This week has of course been dominated by the Kaikoura earthquake. Our thoughts go out to everyone affected and Feds is playing an important part in the response efforts.
As well as the impacts on people’s lives and livelihoods, there will be significant economic ramifications, both immediate and long-term. The impacts will be felt locally and nationally.
The actual amount of damage and costs involved are still unclear and will take time to emerge. What we do know though is that the scale of the disaster is immense and there has been severe damage to crucial transport and communications infrastructure, not to mention farms, businesses and homes.
The cost of repair and rebuild alone will likely be in the billions and then there is the cost of the disruption, including lost business. . .
A support package for the primary sector around the upper South Island has been announced today by Primary Industries Minister Nathan Guy.
“The earthquakes this week have had a major impact on farmers, fishers, growers and the wine industry. The damage is widespread and severe and will need the help of the Government to recover,” says Mr Guy.
The package today involves funding of at least $5 million and includes:
- $4 million for Mayoral Disaster Rural Relief funds (Hurunui, Kaikoura and Marlborough) to help with non-insurable assets such as tracks, on-farm bridges and water infrastructure
- $500,000 to support Rural Recovery Coordinators in the Hurunui, Kaikoura and Marlborough Districts
- $500,000 extra funding for Rural Support Trusts
- $200,000 per month to mobilise and support skilled primary industry students and workers for farm recovery work
- Rural Assistance Payments (RAPs) from Work and Income NZ – emergency payments for farmers in real hardship. . .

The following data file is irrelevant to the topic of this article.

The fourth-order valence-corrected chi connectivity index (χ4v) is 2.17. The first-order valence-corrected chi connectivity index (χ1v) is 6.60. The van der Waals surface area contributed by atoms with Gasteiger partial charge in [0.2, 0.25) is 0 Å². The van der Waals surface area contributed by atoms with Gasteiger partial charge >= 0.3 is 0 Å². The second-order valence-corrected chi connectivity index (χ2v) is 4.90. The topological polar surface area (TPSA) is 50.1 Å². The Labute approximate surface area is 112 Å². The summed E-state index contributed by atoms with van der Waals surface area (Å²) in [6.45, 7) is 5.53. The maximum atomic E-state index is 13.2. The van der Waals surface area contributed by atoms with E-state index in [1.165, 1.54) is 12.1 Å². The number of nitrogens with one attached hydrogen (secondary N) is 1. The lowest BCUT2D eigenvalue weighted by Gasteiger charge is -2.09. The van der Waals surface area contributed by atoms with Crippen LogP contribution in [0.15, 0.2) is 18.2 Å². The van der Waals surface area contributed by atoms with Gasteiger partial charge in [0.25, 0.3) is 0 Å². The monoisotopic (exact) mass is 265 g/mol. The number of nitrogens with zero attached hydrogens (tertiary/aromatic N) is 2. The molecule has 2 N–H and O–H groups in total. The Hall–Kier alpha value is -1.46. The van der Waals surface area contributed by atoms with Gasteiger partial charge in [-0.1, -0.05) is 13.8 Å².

Financial relief announced today for quake-stricken North Canterbury and Marlborough farmers will go a long way towards getting these families back up and running.
Federated Farmers president Dr William Rolleston says farmers will be pleased with the Government’s comprehensive range of $5 million in funding for various aspects of the quake response and recovery.
“The mayoral fund is specifically aimed at rural communities. It’s designed to help with restoring uninsured on-farm infrastructure like tracks, bridges and water reticulation. . .
Federated Farmers has reopened its Adverse Events Trust Fund to raise funds to support farms affected by the North Canterbury earthquake.
The trust fund will take donations which will be spent on immediate emergency support for farms, including emergency supplies, farm equipment, essential tools and materials.
“It’s a times like this that people are so keen to help, and that’s fantastic, but we have to be aware, the reality is dollars are going to be required to get these farms back up and running,” Federated Farmers adverse events spokesperson Katie Milne says. . .
Plenty of positive talk about venison and velvet season – Yvonne O’Hara:
“Positive” and “encouraging” are words that deer farmer and veterinarian Dave Lawrence, of Browns, is using to describe this year’s venison and velvet season.
“It is all very positive,” Mr Lawrence said.
“The venison schedule is about $8kg.
“In seasons gone by, the trend was to peak at about $8 and now there is talk about that being the bottom.
“It is very encouraging.”
He said as the industry moved out of the trough, deer farmers were now retaining more stock to build up numbers, rather than sending them to the works. . .
DairyNZ has welcomed the increased forecast milk price announced today, as a boost to dairy farmers as well as the regional and national economies.